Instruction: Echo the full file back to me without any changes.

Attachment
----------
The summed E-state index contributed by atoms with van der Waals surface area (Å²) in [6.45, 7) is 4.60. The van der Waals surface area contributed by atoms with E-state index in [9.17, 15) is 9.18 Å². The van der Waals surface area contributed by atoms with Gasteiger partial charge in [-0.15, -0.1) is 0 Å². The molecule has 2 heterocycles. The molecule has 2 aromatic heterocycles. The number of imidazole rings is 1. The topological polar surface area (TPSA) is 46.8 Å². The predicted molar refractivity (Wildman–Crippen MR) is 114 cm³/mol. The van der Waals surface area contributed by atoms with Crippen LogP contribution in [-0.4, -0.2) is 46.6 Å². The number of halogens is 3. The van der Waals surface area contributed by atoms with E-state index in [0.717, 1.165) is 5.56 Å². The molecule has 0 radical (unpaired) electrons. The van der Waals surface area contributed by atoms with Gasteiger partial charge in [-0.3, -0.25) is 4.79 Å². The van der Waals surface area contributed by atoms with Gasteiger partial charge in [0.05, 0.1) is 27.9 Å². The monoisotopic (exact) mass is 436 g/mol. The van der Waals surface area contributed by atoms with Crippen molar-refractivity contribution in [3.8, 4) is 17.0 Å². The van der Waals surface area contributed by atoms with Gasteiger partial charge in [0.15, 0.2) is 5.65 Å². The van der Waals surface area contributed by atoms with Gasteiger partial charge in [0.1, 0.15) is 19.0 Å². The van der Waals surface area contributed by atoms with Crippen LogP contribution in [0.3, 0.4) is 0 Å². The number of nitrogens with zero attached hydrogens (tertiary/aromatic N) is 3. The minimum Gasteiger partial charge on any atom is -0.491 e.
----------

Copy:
The summed E-state index contributed by atoms with van der Waals surface area (Å²) in [6.45, 7) is 4.60. The van der Waals surface area contributed by atoms with E-state index in [9.17, 15) is 9.18 Å². The van der Waals surface area contributed by atoms with Gasteiger partial charge in [-0.15, -0.1) is 0 Å². The molecule has 2 heterocycles. The molecule has 2 aromatic heterocycles. The number of imidazole rings is 1. The topological polar surface area (TPSA) is 46.8 Å². The predicted molar refractivity (Wildman–Crippen MR) is 114 cm³/mol. The van der Waals surface area contributed by atoms with Crippen LogP contribution in [-0.4, -0.2) is 46.6 Å². The number of halogens is 3. The van der Waals surface area contributed by atoms with E-state index in [0.717, 1.165) is 5.56 Å². The molecule has 0 radical (unpaired) electrons. The van der Waals surface area contributed by atoms with Gasteiger partial charge in [-0.3, -0.25) is 4.79 Å². The van der Waals surface area contributed by atoms with Gasteiger partial charge in [0.05, 0.1) is 27.9 Å². The monoisotopic (exact) mass is 436 g/mol. The van der Waals surface area contributed by atoms with Crippen molar-refractivity contribution in [3.8, 4) is 17.0 Å². The van der Waals surface area contributed by atoms with Gasteiger partial charge in [0.15, 0.2) is 5.65 Å². The van der Waals surface area contributed by atoms with Gasteiger partial charge in [0.1, 0.15) is 19.0 Å². The van der Waals surface area contributed by atoms with Crippen LogP contribution in [0.3, 0.4) is 0 Å². The number of nitrogens with zero attached hydrogens (tertiary/aromatic N) is 3. The minimum Gasteiger partial charge on any atom is -0.491 e.